TACKLE AND BAITS: Power reels and cut bait fish or squid. SNOWY GROUPER (Epimetheus hiatus) OTHER NAMES: Golden Grouper RANGE: Occurs in deep water throughout Florida and the Western Bahamas; probably Eastern Bahamas as well.
Likes rocky areas, wrecks, channels with hard bottom, jetties, deep holes in grass flats. DESCRIPTION: Color is generally black or charcoal, with blue highlights and tiny white spots or stripes on dorsal fin.
The flesh is mild and white but, sadly, most Sea Bass caught these days are too small to be worthwhile. The occasional outsize specimen should be filleted and skinned, but take care when doing so, because gill covers are sharp and so are the spines.
GAME QUALITIES: A hard and willing striker on both natural baits and a variety of artificial lures. Sea Bass greedily hit live or dead shrimp and all sorts of cut baits, along with live small bait fish and artificial jigs and underwater plugs.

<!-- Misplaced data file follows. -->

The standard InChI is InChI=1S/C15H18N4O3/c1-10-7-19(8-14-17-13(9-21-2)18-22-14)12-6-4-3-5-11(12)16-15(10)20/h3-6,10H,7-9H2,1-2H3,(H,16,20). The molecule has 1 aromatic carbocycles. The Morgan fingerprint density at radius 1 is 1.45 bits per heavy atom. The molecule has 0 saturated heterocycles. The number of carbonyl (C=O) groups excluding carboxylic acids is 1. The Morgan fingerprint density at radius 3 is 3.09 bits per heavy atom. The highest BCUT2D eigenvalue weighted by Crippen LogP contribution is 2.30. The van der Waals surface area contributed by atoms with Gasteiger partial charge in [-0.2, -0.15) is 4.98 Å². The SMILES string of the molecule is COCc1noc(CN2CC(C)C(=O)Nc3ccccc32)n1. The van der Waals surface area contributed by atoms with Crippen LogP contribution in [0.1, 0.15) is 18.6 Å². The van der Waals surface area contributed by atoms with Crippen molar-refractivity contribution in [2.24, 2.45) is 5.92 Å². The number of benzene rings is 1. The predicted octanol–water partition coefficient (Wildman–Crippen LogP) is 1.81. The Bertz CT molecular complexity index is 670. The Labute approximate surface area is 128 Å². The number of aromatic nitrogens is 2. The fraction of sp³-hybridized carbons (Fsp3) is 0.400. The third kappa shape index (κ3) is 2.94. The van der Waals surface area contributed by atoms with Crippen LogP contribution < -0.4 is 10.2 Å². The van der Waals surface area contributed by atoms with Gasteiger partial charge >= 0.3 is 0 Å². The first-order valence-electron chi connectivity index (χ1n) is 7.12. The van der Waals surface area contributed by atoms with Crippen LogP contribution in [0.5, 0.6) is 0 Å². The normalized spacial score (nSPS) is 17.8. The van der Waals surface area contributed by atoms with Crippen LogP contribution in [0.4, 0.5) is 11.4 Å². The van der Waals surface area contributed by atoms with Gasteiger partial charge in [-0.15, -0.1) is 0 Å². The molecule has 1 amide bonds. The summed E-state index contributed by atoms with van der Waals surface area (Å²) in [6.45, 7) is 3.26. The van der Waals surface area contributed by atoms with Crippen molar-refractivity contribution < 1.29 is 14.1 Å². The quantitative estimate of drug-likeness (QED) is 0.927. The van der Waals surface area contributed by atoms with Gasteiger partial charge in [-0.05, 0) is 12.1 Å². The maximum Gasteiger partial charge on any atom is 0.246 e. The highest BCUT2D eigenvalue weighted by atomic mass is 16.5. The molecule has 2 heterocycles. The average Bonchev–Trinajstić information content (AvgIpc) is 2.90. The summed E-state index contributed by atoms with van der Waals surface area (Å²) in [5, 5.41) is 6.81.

SAND PERCH (Di plectrum Formosa) OTHER NAMES: Coral Snapper, Squirrel fish, Solo RANGE: Both coasts of Florida, north to south. HABITAT: Sand Perch are found from bays and shorelines to well offshore over a variety of bottoms.
They seem to prefer rather open bottom with patches of grass or scattered rock, and they also like deep channels. DESCRIPTION: Slender, cylindrical shape, with large mouth and wide tail.
Color is tan with brown vertical bars or blotches, and full-length horizontal lines of blue and orange. GAME QUALITIES: Very aggressive, Sand Perch often hit baits and lures meant for much larger fish.